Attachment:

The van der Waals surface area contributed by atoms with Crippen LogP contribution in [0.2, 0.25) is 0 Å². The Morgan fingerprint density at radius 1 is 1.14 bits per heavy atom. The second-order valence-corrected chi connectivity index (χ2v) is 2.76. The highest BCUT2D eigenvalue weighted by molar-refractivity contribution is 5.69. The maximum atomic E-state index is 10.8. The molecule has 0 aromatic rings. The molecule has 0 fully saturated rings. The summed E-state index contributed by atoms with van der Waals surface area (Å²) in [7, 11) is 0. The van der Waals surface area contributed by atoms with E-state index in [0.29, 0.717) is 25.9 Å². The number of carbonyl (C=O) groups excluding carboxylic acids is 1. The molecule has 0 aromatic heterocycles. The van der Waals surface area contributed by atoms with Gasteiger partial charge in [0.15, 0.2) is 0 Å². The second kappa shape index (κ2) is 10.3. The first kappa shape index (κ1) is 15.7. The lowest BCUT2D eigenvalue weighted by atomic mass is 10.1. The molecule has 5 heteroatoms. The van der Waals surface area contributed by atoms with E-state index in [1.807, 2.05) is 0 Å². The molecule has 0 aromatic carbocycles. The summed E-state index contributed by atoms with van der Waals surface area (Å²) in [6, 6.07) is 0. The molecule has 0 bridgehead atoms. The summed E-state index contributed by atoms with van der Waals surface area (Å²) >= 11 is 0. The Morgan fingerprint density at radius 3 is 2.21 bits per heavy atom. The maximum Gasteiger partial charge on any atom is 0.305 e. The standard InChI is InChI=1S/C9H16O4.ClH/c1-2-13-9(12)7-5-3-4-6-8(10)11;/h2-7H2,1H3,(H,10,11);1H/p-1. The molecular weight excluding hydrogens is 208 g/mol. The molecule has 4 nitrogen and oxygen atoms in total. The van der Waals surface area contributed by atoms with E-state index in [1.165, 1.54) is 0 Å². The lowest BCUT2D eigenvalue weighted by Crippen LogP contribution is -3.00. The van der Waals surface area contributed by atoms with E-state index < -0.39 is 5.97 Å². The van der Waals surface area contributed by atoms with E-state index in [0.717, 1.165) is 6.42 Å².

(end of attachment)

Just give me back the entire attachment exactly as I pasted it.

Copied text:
The van der Waals surface area contributed by atoms with Crippen LogP contribution in [0.2, 0.25) is 0 Å². The Morgan fingerprint density at radius 1 is 1.14 bits per heavy atom. The second-order valence-corrected chi connectivity index (χ2v) is 2.76. The highest BCUT2D eigenvalue weighted by molar-refractivity contribution is 5.69. The maximum atomic E-state index is 10.8. The molecule has 0 aromatic rings. The molecule has 0 fully saturated rings. The summed E-state index contributed by atoms with van der Waals surface area (Å²) in [7, 11) is 0. The van der Waals surface area contributed by atoms with E-state index in [0.29, 0.717) is 25.9 Å². The number of carbonyl (C=O) groups excluding carboxylic acids is 1. The molecule has 0 aromatic heterocycles. The van der Waals surface area contributed by atoms with Gasteiger partial charge in [0.15, 0.2) is 0 Å². The second kappa shape index (κ2) is 10.3. The first kappa shape index (κ1) is 15.7. The lowest BCUT2D eigenvalue weighted by atomic mass is 10.1. The molecule has 5 heteroatoms. The van der Waals surface area contributed by atoms with E-state index in [1.807, 2.05) is 0 Å². The molecule has 0 aromatic carbocycles. The summed E-state index contributed by atoms with van der Waals surface area (Å²) in [6, 6.07) is 0. The molecule has 0 bridgehead atoms. The summed E-state index contributed by atoms with van der Waals surface area (Å²) >= 11 is 0. The Morgan fingerprint density at radius 3 is 2.21 bits per heavy atom. The maximum Gasteiger partial charge on any atom is 0.305 e. The standard InChI is InChI=1S/C9H16O4.ClH/c1-2-13-9(12)7-5-3-4-6-8(10)11;/h2-7H2,1H3,(H,10,11);1H/p-1. The molecular weight excluding hydrogens is 208 g/mol. The molecule has 4 nitrogen and oxygen atoms in total. The van der Waals surface area contributed by atoms with E-state index in [1.165, 1.54) is 0 Å². The lowest BCUT2D eigenvalue weighted by Crippen LogP contribution is -3.00. The van der Waals surface area contributed by atoms with E-state index < -0.39 is 5.97 Å². The van der Waals surface area contributed by atoms with E-state index in [0.717, 1.165) is 6.42 Å².